Outer Banks (OBX)

Vacation 2016 03_ OBX

We left Chapel Hill mid-afternoon, which put us on the Outer Banks (OBX) before dark. North Carolina is a long state, east to west. From Chapel Hill to the OBX was still about three hours away. It was an interesting drive in that we crossed three bridges, each one taking us further out into the Atlantic Ocean.

As I was watching Google Maps, it was somewhat weird knowing we were pushing farther and farther from land. It seemed to be a vulnerable position being basically on an island in the Atlantic. It was also cool. The OBX are completely disconnected from the contiguous states. Only by bridges can you access them. You can drive north and south for quite a ways, where at some points you see the omnipresent ocean bordering both sides.

We stayed in Nags Head, which is the place of Kitty Hawk where the Wright Brothers did their experimenting with flight. There are a museum and grounds that you can go to. We did that, which took a day to take it in. There was not a lot there. We are traveling plodders; you may be able to do it quicker.

We also visited a lighthouse, though not the Cape Hatteras lighthouse, which is the most famous one. It was about 50 miles south of where we were, down the skinny island. I did not care to drive down there to see it and then drive back. We could enjoy the beach in the Nags Head area, and a smaller (shorter) lighthouse.

The beaches were different from other beaches we’ve been too. They were isolated, great waves, and clean. It was probably the remoteness of the area that was most appealing. It was a true getaway. Interestingly, being an NC boy, I have never been to the OBX though I’ve always wanted to.

This is one of the places I’d like to return. I think I could spend a month there, even though I’m not a beach boy. I don’t care a lot for the beach but this was a nice one. (The wifi was good too.)

The Wright Brothers museum was interesting and worth the time. It is part of the National Park Service, which is a plus. The Rangers both years of summer travel have been wonderfully helpful and pleasant to deal with. They were that way in Kitty Hawk.

One of the funnier moments was when a Park Ranger was giving a speech about the Wright Brothers, and he asked about the four animals someone took up in a hot air balloon. While he was talking, I Googled it, and then said a duck. He was impressed. I then said I Googled it and everyone laughed.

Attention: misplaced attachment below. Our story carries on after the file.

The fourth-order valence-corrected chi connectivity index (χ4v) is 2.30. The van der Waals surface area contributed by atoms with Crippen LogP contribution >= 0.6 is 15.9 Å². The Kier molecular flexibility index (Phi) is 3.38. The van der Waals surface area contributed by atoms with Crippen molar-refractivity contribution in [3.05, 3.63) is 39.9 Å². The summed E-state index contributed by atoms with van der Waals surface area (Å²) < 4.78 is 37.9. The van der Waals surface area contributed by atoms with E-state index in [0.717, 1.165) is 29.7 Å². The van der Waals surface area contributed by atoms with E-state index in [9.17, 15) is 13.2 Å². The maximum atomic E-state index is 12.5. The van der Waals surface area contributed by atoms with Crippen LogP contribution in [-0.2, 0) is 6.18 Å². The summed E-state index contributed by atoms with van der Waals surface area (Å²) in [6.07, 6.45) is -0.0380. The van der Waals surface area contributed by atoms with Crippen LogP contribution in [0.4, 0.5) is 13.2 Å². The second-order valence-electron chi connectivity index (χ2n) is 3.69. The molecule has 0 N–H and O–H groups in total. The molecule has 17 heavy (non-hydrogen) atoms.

From that point forward he made several references to Google Man. I had picked up a new name. I’m Google Man. Later at the monument there was a group of folks taking a picture at the monument, maybe ten people lined up, side by side. I joined the group, and some of the folks in the group were humored by it.

The lady taking the picture did not see me. I stood there for a while and finally broke from the group. I asked the lady if she saw me. She said that she did not. She then said, “It’s Google man. You’re funny.” The name stuck. I was talking to the children about this and how it would be good to create a “Where’s Waldo” idea, by calling it Google Man. I would randomly show up in pictures around the country.

From that point forward I began photo bombing groups throughout the trip. (I was called out at the Jefferson Memorial by a teacher trying to herd her students for a pic. She was humored, though directive, let’s say.)

The other memorable thing about this part of the trip is that I ran the longest of the four distances that were laid out as the four distances the Wright Brothers were in flight. I was trying to run the distance quicker than their airplane that covered the same distance.

Haydn was able to do it. He was literally faster than an airplane. I was about 10 seconds slower than a airplane. Oh, well. Being almost as fast as an airplane was good enough.

We also went out to some dunes. In a way, it reminded me of what it would be like standing in a desert. They were providing hang-gliding lessons too. You pay $100 or something like that for a handful of lessons where you can run down a hill while tethered by two folks running with you down the hill. They don’t let go of the rope.

If you want to go to the next level, there is another charge. I’m not sure how many levels there are to be certified. To do that would require a lot of money and dedicated time. That would be a trip in itself.

Next stop Colonial Williamsburg.

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About RickThomasNet

Rick Thomas leads a training network for Christians to assist them in becoming more effective soul care providers. RickThomas.Net reaches people around the world through consulting, training, podcasting, writing, counseling, and speaking. In 1990 he earned a BA in Theology, and 1991 he received a BS in Education. In 1993 he was ordained into Christian ministry, and in 2000 he graduated with an MA in Counseling from The Master’s College in Santa Clarita, CA. In 2006 he was recognized as a Fellow of the Association of Certified Biblical Counselors (ACBC). He also received certification from the International Association of Biblical Counselors (IABC). His organization is a training center for IABC.